Today’s prompt inspired by Susan Bono. I learned about ________from ___________. Go. Now. Write.
I want to tell you how ______________changed my life. Prompt inspired by Susan Bono. Fill in the blank. Write for 12-15 minutes about how something or someone changed your life.
Continuing with Guest Blogger, Susan Bono, here are building blocks for writing personal essay, or memoir. Character: you Problem: give yourself a problem Struggle: problem creates conflict Epiphany: after struggle, a flood of new understanding Resolution: what you do differently as a result Many essays begin with a clear, straightforward statement of intent. All essays have an implied thesis and should have a clear angle —a particular way of approaching and narrowing the subject matter. For example, notice how the following statements could shape your narrative from the start. I want to tell you how ______________changed my life. (Universal statement: this is the basic scaffolding for every personal essay) I learned about ________from ___________. I thought I would never learn to love ____________. We’ll continue this exploration of personal essay and memoir over the next few days with intriguing writing prompts suggested by Susan Bono.
When you’re writing personal essay or memoir, it’s helpful to keep these words by Vivian Gornick in mind: “Good writing has two characteristics. It’s alive on the page and the reader is persuaded that the writer is on a voyage of discovery.” (Vivian Gornick, The Situation and the Story) Remember, too, that readers want to feel as if they know WHY you are telling your story. It’s not enough for the incidents you’re describing to be exciting or scary or hilarious. Your readers want to know how those events changed you. At the heart of every personal essay is this basic purpose: “I want to tell you how ______ changed my life.” When you attempt to communicate that intention, you are helping your essay become a “quest for understanding and information.” (Lee Guttkind, founding editor of Creative Nonfiction) Once you understand that personal essay is what Tristine Rainer calls a…
“It was a Saturday morning and clouds were gathering . . .” Finish the sentence and then keep writing. See where this takes you.
“More often ‘writer’s block’ is a result of writers trying too hard to write a perfect novel in the first draft. Nobody — no-freaking-body — writes a perfect first draft.” says Jonathan Maberry, multiple Bram Stoker awards winner, author of 18 novels, including Joe Ledger thriller series, 30 non-fiction books, 1200 feature articles, 3,000 columns and writes projects for Marvel Comics. — “Jonathan Mayberry: How I Write” by Larry Atkins, The Writer magazine, October 2013
Today’s prompt inspired by Leigh Anne Jasheway, “Improv/e your writing” in the Nov/Dec issue of Writer’s Digest magazine. Talking about writing and improv: “Write a short description of something physical a person would do — say Stanley tapped his foot while making occasional clicking sounds with his tongue.” Your turn: Conjure a character, an action and go from there. . . don’t worry about where your writing will take you, be open to where this can go. Prompt: Character and action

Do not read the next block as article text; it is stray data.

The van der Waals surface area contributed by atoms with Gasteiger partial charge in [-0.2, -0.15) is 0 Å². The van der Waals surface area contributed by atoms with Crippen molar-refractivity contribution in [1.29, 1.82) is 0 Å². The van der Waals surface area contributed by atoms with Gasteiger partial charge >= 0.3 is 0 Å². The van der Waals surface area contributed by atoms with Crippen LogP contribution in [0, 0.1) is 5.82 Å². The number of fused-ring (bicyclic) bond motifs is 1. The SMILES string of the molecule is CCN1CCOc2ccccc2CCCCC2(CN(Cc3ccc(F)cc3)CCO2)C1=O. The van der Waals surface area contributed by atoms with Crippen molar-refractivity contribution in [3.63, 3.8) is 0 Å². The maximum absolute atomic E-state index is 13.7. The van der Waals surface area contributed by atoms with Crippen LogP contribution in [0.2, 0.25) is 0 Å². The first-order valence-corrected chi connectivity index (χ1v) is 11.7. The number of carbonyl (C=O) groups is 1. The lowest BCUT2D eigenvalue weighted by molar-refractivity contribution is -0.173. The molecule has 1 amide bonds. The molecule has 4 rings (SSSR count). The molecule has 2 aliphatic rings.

My Baby Blog is one month old today. Time to celebrate! I’m doing the Happy Dance! Prompt: Write about a birthday you loved or one you hated.
“I almost never start with inspiration. If you start to write a scene or an idea, if you can stick at that for 20 minutes, eventually you can get lost in the process and the creative function takes over. The imagination suddenly kicks in. You almost have to dive in and start to work, and eventually, if you get in the groove, you can flourish. — Amor Towles, author of Rules of Civility, interview by Hillary Casavant, November 2013 issue of The Writer magazine.
“Setting says something about character, says Rhodes,” in “Location Location” by Elfrieda Abbe, October 2013 issue of The Writer magazine. David Rhodes, author of Driftless and Jewelweed, goes on to say, “A person walking along an empty beach is thinking deeply. . . If a couple sits at a high place overlooking an open valley, they are in love and the future of that love extends before them. A character running through the forest is happy; one lying down is sick or sad. These associations are not hard-fixed symbols, but rather associative colorings that come to life in that split second between emergent images and first thoughts. In stories, such descriptive asides can be used to add depth to the passions and to suggest both strong and ambiguous states of mind.” Prompt: Put yourself, or your fictional character, in a emotional frame of mind. Write, using physical location and action…